Blue and Gold Illustrated

Preseason 2023

Blue & Gold Illustrated: America's Foremost Authority on Notre Dame Football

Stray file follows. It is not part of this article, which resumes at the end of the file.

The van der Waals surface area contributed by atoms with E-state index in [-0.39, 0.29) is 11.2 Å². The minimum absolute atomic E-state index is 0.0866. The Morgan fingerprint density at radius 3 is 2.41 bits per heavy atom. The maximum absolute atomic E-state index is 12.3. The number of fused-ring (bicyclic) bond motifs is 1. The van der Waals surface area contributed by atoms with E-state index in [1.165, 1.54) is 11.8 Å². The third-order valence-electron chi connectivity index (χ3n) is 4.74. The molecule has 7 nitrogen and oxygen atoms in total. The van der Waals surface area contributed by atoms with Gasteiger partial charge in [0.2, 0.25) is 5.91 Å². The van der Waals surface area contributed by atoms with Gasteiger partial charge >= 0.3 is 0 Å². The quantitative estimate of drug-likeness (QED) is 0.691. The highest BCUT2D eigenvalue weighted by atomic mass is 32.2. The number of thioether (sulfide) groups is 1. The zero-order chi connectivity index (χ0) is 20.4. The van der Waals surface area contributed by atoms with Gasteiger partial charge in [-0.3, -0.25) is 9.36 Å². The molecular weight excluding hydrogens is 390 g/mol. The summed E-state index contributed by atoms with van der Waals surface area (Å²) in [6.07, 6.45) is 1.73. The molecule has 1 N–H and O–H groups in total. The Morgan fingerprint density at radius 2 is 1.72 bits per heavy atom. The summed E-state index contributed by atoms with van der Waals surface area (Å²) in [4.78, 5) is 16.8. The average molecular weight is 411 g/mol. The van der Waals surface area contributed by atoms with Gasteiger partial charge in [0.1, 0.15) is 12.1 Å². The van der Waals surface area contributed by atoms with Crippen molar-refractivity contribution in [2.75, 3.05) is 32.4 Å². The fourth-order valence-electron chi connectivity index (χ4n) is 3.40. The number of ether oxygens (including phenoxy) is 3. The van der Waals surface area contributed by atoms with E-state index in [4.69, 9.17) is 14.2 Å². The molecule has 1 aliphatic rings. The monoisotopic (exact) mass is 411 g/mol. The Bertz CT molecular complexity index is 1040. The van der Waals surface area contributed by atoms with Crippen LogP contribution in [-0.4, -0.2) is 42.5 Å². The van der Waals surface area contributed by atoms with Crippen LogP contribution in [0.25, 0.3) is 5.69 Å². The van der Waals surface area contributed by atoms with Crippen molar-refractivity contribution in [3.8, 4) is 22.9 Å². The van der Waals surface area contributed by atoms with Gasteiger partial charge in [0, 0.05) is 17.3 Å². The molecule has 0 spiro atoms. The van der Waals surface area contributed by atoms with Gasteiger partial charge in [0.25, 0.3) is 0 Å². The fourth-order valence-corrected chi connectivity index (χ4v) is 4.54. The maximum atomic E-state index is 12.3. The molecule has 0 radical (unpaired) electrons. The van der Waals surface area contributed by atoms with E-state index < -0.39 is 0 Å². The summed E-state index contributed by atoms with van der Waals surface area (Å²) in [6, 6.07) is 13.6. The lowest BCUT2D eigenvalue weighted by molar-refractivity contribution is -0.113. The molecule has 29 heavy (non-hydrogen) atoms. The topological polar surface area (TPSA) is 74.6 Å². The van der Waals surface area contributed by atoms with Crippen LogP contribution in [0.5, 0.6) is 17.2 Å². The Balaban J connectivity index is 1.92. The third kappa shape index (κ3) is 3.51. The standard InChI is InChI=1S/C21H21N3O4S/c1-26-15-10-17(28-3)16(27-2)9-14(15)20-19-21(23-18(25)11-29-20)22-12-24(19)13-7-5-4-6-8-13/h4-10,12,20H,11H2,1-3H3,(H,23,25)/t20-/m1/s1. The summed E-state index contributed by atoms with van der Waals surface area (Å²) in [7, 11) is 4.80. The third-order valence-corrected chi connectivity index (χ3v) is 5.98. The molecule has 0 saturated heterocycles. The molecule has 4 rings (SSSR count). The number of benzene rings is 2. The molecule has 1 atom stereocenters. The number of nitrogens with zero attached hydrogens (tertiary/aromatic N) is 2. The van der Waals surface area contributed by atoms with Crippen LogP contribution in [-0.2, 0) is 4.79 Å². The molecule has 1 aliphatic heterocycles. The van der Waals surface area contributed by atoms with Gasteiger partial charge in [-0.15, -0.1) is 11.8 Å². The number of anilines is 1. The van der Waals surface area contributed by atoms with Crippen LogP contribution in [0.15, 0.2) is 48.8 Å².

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IRISH ECHOES JIM LEFEBVRE 64 PRESEASON 2023 BLUE & GOLD ILLUSTRATED J ohnny Lujack had a special memory of his childhood in Connellsville, Pa. On fall Saturday afternoons when he was a lad, he would be sprawled out on the living room floor, amidst the legs of the Philco radio set, on which Notre Dame football was playing. Lujack, who died July 25 at age 98, was 10 years old when he listened to Ted Husing describe Notre Dame's thrilling comeback for an 18-13 victory at Ohio State in the "Game of the Century" on Nov. 2, 1935. The games, the players, the stadiums. It all sounded magical. And he wanted to be there. At Connellsville High, Lujack devel- oped into a four-sport athlete, excel- ling in football, baseball, basketball and track and field. He was senior class president and valedictorian, and people around town thought he'd be a perfect candidate for the United States Military Academy at West Point. They petitioned their local congressman for an appointment for Lujack. There was just one thing — he had his heart set on attending Notre Dame. But as strong as his record was, he wasn't sure about getting the attention of the staff in South Bend. These were the days before recruiting services, highlight films or anything of the sort. That's when a family friend in the au- tomobile business stood up and said, "I'll drive you to Notre Dame." He made the 425-mile trek with the teenaged Lujack in tow. It was, in essence, an introduction and a tryout in front of head coach Frank Leahy and the Irish coaches. They liked what they saw and made Lujack a scholarship offer. He didn't disappoint. As a sophomore in 1943, Lujack was the backup quarterback behind "The Springfield Rifle," Angelo Bertelli, who led the Fighting Irish to a 6-0 start before being activated by the Marine Corps and sent to boot camp at Par- ris Island, S.C. Lujack was thrust into the lineup, his first start coming against third-ranked Army in the teams' annual battle at Yankee Stadium. With Lujack mixing rushes with passes like a seasoned expert, the Irish rolled up 413 total yards and romped, 26-0. "Johnny was the kind of quarterback who called runs when passes were ex- pected and passed on fourth down," said one description. "He kept the defense in a state of confusion and his teammates on their toes. "What impressed the coaches as much as his offensive ability was John- ny's tackling. He was fierce and deadly, and he never flinched." The next two weeks, Lujack and the Irish downed No. 8 Northwest- ern (24-6) and No. 2 Iowa Pre-Flight (14-13). Despite a loss to Great Lakes Naval in the final game, the Irish were named national champs. Lujack spent the next two foot- ball seasons serving as an officer in the U.S. Navy, helping to patrol the English Channel in search of German submarines. When he returned in 1946, he was joined at Notre Dame by a host of World War II veterans, a juggernaut that ham- mered the opposition (271-24) on the season. The Irish ranked first nationally in total offense (441.3 yards per game), rushing offense (340.1 yards a contest) and total defense (141.7 yards allowed per outing). Another "Game of the Century," against No. 1 Army at Yankee Stadium, loomed large, the Black Knights featur- ing their double Heisman Trophy back- field of Glenn Davis and Doc Blanchard. In 1947, Lujack — a quarterback and defensive back — led Notre Dame to a 9-0 record, was named a consensus All-American for the second straight season and won the Heisman Trophy. FILE PHOTO Johnny Lujack Found His Way To His Dream School And Became A Legend

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